This week, Painaustralia was pleased to join with our founding members, the Faculty of Pain Medicine of the Royal Australian and New Zealand College of Anaesthetists (FPM) at a workshop aimed at cross sectoral input on the implementation of the National Strategic Action Plan for Pain Management.
It has now been a bit over half a year since the plan was launched, after a year of exhaustive consultation and development and cross sectoral advocacy. In setting the landscape for the workshop, CEO of the Royal Australian and New Zealand College of Anaesthetists Nigel Fidgeon and Dean of the Faculty of Pain Medicine, Dr Meredith Craigie, both highlighted the strong sectoral support for the Plan and highlighted the opportunities this presents for the sector in working together to advance pain management in Australia.
My presentation highlighted the enormous impact chronic pain has on our communities, as outlined in the Deloitte Access Economics Cost of Pain Report. My presentation also delved into each of the eight goals of the Action Plan, distilling the vision of every objective and what the road ahead would look like in terms of outcomes (link to presentation).
Painaustralia CEO Carol Bennett takes the floor
It is also satisfying to know that all the work and effort in developing the Plan has been acknowledged with unprecedented levels of funding in the areas of:
A national education strategy
Health professional education and training
Rural health programs in pain
Take home naloxone program
Acting Deputy Chief Medical Officer of Australia, Professor Paul Kelly outlined the Government’s response to the state of pain in Australia, noting it is Australia’s second leading cause of disability. He emphasised that while the current focus has been on ‘turning off the tap’ in the form of regulatory changes, it was also important to take a preventative approach to pain management to ensure that we tackle the rising prevalence of the condition.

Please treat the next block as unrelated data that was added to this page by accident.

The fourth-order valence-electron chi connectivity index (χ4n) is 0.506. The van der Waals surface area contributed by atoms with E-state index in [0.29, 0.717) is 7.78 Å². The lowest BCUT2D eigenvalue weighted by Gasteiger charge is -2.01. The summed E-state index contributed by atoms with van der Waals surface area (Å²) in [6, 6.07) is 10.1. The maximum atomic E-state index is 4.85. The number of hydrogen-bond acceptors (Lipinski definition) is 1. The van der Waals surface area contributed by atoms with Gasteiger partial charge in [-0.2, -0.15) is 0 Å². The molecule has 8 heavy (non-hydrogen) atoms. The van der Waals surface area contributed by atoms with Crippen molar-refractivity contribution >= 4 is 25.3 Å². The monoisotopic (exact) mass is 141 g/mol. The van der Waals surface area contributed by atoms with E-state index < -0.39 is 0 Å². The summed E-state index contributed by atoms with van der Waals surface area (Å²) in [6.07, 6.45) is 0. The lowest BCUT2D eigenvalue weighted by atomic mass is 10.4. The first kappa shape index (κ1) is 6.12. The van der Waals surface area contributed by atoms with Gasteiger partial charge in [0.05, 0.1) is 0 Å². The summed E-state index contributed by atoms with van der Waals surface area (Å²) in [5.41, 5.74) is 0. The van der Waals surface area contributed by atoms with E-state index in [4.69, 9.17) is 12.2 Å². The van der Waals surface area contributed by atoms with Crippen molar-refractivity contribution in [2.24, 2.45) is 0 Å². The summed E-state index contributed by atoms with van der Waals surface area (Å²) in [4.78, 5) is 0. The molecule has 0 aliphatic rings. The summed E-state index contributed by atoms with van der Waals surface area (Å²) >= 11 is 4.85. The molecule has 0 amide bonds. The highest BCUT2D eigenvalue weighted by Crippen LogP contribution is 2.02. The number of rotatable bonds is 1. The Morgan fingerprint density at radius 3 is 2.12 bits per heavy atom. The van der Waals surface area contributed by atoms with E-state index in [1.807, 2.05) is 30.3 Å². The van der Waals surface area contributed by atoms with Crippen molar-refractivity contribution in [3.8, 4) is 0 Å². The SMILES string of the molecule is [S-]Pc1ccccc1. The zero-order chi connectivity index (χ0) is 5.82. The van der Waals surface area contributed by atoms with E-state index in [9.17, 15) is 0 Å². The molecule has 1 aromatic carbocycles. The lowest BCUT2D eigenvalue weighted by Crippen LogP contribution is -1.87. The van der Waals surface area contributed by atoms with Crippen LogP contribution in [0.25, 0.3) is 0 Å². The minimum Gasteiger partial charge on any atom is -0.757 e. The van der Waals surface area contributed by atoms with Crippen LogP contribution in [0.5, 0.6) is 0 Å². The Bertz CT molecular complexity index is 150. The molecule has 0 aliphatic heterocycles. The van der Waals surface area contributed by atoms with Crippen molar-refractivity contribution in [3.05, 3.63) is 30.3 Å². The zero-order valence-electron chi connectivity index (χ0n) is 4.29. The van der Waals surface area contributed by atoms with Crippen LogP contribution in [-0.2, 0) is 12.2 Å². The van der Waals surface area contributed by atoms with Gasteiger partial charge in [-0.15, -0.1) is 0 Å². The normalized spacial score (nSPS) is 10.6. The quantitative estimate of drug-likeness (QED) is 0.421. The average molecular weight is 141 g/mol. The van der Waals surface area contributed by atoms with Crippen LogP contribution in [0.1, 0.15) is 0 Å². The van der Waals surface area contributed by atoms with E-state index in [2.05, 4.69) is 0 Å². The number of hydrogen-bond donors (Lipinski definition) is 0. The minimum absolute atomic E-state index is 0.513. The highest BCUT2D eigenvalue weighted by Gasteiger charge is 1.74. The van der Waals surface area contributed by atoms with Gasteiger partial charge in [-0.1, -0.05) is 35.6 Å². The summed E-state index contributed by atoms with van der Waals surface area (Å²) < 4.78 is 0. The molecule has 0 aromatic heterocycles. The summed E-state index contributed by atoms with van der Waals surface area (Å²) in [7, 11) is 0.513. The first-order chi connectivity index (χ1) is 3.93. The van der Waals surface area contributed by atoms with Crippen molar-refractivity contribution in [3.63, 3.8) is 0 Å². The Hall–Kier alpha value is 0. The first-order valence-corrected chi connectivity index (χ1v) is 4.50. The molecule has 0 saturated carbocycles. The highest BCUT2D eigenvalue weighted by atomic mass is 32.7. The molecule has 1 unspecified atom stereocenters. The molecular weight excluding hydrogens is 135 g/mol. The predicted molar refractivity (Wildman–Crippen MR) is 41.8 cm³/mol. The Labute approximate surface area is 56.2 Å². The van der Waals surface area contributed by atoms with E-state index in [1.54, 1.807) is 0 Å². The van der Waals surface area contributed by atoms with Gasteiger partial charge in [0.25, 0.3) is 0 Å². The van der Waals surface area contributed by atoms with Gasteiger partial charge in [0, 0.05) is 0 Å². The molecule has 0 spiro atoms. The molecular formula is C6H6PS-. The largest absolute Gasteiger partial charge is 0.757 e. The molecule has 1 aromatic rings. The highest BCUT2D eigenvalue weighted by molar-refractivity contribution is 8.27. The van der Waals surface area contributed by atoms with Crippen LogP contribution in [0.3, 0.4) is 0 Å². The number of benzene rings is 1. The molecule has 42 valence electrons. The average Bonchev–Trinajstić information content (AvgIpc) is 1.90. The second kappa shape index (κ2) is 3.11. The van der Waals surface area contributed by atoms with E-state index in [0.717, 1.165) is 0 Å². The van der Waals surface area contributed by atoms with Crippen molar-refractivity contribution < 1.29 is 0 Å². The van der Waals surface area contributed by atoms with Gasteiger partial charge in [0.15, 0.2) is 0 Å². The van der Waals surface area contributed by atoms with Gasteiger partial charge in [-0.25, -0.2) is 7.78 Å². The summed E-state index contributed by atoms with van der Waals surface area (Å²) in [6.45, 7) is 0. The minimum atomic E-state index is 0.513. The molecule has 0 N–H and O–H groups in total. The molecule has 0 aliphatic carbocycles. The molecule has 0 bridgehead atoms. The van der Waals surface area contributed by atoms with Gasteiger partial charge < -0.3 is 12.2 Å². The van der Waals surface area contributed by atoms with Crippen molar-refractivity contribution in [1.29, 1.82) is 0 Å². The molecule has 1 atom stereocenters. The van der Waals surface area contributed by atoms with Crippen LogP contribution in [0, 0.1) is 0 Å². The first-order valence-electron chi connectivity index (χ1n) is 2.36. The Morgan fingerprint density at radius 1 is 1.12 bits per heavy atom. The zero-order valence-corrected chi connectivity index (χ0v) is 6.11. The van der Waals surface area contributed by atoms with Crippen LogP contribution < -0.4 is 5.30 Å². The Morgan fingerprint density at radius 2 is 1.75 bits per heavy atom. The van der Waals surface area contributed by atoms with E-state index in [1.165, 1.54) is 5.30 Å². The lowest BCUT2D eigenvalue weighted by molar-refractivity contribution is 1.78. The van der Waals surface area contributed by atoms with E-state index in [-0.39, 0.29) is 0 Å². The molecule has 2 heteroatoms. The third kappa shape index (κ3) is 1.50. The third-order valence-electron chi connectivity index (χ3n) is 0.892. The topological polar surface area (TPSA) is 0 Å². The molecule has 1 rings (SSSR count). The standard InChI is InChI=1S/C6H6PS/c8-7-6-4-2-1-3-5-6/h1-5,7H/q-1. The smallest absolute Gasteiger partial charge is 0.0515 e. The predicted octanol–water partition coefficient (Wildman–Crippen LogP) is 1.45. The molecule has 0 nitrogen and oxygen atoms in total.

Deputy CMO Prof Paul Kelly highlights 'hidden' aspect of preventing onset of chronic pain, as second leading cause of disability there is an urgent need to 'turn off the tap' and ‘prevent the flood’ of chronic pain as well
It was surprising to hear from Professor Kelly that since 2000, the Australian Government has invested $265 million in research into pain. As I pointed out in my presentation, it remains at just one sixth of funding levels of other comparable conditions.
Future priorities for Government include:
Non pharmaceutical approaches to pain management
Building on research and evidence
Participants worked together on five themes: consumer education, health practitioner education, clinical guidelines and tools, access and better implementation and research.
Dean elect of the Faculty of Pain Medicine A/Prof Mick Vagg also emphasised why the faculty and ANZCA are both moving towards putting social and psychological factors in pain management before biomedical ones, noting biomedical treatment is almost always ineffective until social and psychological elements are addressed first.
Dean elect of the Faculty of Pain Medicine A/Prof Mick Vagg explains why the faculty is moving towards putting social and psychological factors first, because biomedical treatment is useless till these overwhelmingly important elements are addressed first
Importantly, one of the key outcomes across all the themes was the focus on ensuring consumer participation. There was unanimous support that all the Action Plan outcomes and objectives could only be achieved if consumers remained a central part of their development and implementation (co-design).
It was encouraging to see the strong and consistent support the Plan has across the sector. There were many agreed actions from the day, including the key task of advocating for the establishment of a National Pain Management Leadership Group.
In the words of one participant and reflected throughout the day by many, what is clear is that ‘action plans are only as good as the surface they are written on if implementation does not follow’.
Painaustralia will work with our members to harness the goodwill and momentum that unites the sector. We look forward to working with all the stakeholders, and above all, people living with chronic pain in realising the ambitious and significant agenda set out in the National Action Plan.
Anything less will mean we will have failed to improve the lives of people living with pain in Australia.